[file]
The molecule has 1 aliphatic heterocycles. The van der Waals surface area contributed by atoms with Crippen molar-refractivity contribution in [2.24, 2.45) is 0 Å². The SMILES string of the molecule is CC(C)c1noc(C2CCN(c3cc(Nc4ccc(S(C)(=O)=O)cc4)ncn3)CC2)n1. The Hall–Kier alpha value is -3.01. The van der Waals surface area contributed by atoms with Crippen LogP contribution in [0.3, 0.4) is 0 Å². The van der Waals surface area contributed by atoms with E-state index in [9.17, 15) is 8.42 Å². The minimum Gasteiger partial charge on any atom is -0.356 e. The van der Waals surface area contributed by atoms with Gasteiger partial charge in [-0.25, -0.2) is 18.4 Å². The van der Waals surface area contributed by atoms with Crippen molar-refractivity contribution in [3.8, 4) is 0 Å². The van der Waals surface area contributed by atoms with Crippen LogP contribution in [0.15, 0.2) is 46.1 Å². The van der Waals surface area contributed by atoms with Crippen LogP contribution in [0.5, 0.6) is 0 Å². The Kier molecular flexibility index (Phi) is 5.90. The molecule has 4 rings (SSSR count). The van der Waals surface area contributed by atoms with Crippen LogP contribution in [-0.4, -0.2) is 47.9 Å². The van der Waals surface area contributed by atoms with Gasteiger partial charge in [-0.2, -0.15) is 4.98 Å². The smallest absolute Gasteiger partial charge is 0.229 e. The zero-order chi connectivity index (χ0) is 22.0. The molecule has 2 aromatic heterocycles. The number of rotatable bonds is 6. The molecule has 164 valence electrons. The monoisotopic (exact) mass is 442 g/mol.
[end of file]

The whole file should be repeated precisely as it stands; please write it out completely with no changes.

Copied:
The molecule has 1 aliphatic heterocycles. The van der Waals surface area contributed by atoms with Crippen molar-refractivity contribution in [2.24, 2.45) is 0 Å². The SMILES string of the molecule is CC(C)c1noc(C2CCN(c3cc(Nc4ccc(S(C)(=O)=O)cc4)ncn3)CC2)n1. The Hall–Kier alpha value is -3.01. The van der Waals surface area contributed by atoms with Crippen LogP contribution in [0.3, 0.4) is 0 Å². The van der Waals surface area contributed by atoms with E-state index in [9.17, 15) is 8.42 Å². The minimum Gasteiger partial charge on any atom is -0.356 e. The van der Waals surface area contributed by atoms with Gasteiger partial charge in [-0.25, -0.2) is 18.4 Å². The van der Waals surface area contributed by atoms with Crippen molar-refractivity contribution in [3.8, 4) is 0 Å². The van der Waals surface area contributed by atoms with Crippen LogP contribution in [0.15, 0.2) is 46.1 Å². The van der Waals surface area contributed by atoms with Crippen LogP contribution in [0.5, 0.6) is 0 Å². The Kier molecular flexibility index (Phi) is 5.90. The molecule has 4 rings (SSSR count). The van der Waals surface area contributed by atoms with Crippen LogP contribution in [-0.4, -0.2) is 47.9 Å². The van der Waals surface area contributed by atoms with Gasteiger partial charge in [-0.2, -0.15) is 4.98 Å². The smallest absolute Gasteiger partial charge is 0.229 e. The zero-order chi connectivity index (χ0) is 22.0. The molecule has 2 aromatic heterocycles. The number of rotatable bonds is 6. The molecule has 164 valence electrons. The monoisotopic (exact) mass is 442 g/mol.